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Reports: DHS warns rioters are doxxing cops and following them home

Boston Police Ford (Jason Lawrence/WikiCommons)
June 12, 2020

The U.S. Department of Homeland Security (DHS) issued a warning about rioters gaining access to the personal information of police officers and following them back to their homes.

An unclassified copy of the DHS intelligence document obtained and reported by The Associated Press showed the agency warned various police agencies that rioters had obtained the addresses of police officers and were spreading the information through online channels, then following officers home.

The DHS memo noted efforts to disseminate sensitive personal information about police, known as “doxxing,” helps rioters target officers at their homes, providing an opportunity for “violent opportunists or domestic violent extremists.” Personal information in these doxxing efforts include physical addresses, email addresses and phone numbers.

Boston 25 News separately reported the DHS warning and said four Boston Police officers had already reported that they were followed home.

The outlet also noted DHS warnings had been issued for police in Boston, Washington D.C., Atlanta and several other cities, and the FBI had issued an “officer safety advisory” to the Boston Police Department, which warned of “credible intelligence” that rioters were seeking the addresses of police officers through public payroll records.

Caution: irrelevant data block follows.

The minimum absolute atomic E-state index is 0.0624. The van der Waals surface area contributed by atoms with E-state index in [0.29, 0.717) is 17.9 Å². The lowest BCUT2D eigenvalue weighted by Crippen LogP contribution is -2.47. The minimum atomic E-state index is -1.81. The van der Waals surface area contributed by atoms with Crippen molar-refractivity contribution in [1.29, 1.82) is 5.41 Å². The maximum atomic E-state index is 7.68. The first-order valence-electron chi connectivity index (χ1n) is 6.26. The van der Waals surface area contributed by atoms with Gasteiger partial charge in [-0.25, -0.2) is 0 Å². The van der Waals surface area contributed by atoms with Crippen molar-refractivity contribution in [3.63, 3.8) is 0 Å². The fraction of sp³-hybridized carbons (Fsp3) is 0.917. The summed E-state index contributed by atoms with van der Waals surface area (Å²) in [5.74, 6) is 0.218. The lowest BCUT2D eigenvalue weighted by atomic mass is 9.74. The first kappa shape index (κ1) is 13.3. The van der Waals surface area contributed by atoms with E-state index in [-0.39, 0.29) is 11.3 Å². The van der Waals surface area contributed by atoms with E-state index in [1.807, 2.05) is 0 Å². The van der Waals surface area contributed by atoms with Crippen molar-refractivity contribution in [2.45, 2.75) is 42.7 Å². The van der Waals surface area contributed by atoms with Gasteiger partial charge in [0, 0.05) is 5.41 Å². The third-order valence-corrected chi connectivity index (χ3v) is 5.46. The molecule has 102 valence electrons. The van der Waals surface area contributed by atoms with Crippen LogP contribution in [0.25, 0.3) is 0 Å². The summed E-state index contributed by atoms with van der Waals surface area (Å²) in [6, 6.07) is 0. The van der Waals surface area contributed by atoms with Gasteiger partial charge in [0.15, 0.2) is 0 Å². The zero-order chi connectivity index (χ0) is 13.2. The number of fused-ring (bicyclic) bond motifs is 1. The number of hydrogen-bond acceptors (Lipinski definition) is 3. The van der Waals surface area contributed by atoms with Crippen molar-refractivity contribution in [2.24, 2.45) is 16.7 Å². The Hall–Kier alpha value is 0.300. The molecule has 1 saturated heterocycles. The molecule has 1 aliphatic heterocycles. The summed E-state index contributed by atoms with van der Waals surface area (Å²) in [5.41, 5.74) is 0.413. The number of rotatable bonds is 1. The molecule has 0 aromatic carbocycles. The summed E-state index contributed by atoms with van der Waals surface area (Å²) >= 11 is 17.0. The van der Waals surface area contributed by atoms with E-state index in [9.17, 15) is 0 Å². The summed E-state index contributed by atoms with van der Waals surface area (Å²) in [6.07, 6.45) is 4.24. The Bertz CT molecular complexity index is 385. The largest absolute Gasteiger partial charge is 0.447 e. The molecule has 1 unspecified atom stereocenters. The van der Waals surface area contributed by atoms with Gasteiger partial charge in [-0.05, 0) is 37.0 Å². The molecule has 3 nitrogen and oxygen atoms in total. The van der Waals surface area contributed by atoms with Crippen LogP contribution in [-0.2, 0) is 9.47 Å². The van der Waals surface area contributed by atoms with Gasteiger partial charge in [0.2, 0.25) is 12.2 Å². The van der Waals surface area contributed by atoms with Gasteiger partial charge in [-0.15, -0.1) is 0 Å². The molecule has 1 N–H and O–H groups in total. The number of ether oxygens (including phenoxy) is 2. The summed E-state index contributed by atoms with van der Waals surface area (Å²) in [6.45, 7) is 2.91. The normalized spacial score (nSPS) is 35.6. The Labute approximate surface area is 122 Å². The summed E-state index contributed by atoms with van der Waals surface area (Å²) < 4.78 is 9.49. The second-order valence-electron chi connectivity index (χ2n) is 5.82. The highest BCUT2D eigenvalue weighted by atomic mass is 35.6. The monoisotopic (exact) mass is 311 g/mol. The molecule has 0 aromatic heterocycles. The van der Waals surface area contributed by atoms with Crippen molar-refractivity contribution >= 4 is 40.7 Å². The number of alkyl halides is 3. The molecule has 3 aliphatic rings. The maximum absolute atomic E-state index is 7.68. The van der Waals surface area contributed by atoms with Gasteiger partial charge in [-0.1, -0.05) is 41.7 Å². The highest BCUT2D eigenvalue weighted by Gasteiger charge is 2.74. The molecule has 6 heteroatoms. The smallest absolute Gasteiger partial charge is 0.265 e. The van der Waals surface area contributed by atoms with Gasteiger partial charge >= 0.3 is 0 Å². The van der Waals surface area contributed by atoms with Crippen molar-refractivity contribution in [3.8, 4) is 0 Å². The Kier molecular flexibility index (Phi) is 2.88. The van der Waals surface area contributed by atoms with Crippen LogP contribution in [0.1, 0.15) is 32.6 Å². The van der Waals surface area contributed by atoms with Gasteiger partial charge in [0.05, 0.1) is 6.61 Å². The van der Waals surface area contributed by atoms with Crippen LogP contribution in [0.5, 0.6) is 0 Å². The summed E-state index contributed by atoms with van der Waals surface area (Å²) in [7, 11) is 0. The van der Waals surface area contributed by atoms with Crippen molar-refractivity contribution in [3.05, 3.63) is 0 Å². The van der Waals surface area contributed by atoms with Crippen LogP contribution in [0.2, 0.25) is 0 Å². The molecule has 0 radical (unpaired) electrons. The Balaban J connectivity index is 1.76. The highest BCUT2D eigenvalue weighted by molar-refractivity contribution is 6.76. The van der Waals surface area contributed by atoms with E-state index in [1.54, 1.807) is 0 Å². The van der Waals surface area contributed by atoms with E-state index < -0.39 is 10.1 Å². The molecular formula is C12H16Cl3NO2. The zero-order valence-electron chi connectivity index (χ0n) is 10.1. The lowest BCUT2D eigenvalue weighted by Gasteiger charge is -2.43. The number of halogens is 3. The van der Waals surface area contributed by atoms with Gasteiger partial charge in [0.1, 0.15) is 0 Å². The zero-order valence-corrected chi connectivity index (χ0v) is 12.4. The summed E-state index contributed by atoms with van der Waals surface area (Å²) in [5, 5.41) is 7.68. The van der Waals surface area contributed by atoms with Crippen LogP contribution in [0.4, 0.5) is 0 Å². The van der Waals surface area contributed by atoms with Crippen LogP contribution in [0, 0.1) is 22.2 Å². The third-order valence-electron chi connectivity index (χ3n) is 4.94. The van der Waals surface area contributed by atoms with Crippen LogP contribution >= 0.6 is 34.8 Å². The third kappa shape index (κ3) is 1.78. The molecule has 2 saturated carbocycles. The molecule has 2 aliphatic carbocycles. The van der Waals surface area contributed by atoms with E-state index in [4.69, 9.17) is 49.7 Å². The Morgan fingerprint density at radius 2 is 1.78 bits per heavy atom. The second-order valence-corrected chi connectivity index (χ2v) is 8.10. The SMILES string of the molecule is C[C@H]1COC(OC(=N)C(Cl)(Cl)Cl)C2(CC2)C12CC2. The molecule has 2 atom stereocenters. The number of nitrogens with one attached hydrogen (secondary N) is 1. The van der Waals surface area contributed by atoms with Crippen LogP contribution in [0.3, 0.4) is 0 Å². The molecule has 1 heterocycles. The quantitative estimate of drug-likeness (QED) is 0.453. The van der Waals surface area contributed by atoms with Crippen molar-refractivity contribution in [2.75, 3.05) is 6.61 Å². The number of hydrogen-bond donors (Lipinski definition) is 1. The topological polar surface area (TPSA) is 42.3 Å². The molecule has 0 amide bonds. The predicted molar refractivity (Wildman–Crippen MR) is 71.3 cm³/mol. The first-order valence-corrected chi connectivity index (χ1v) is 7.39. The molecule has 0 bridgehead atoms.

The reports of police doxxing come on the heels of widespread calls to reform and even defund police agencies over concerns about police brutality. On May 25, a black Minnesota man, George Floyd, was killed while in Minneapolis police custody. Video emerged of Floyd being pinned to the ground, with an officer’s knee on the back of his neck for nearly nine minutes. He was later pronounced dead. His death set off allegations of police brutality and four Minneapolis Police Department officers have been criminally charged in connection with his death.

Since Floyd’s death, demonstrations have spread nationwide, with claims of unfair and racially motivated police tactics. While some protests have been peaceful, there has also been a widespread pattern of rioting, looting and violence. Police have also been the subjects of some of the violence.

Four police officers in St. Louis, Miss. and another officer in Las Vegas, Nevada were shot and injured while responding to rioting last week.

One officer in Santa Cruz, Calif. was killed by a gunman who ambushed police with explosives and multiple firearms. Another officer was critically injured in the attack and a third was hit in the hand. Investigators believe the suspect in the Santa Cruz attack, active-duty U.S. Air Force staff sergeant Steven Carrillo, may have also been involved in the shooting murder of a DHS officer in Oakland, Calif. a week prior.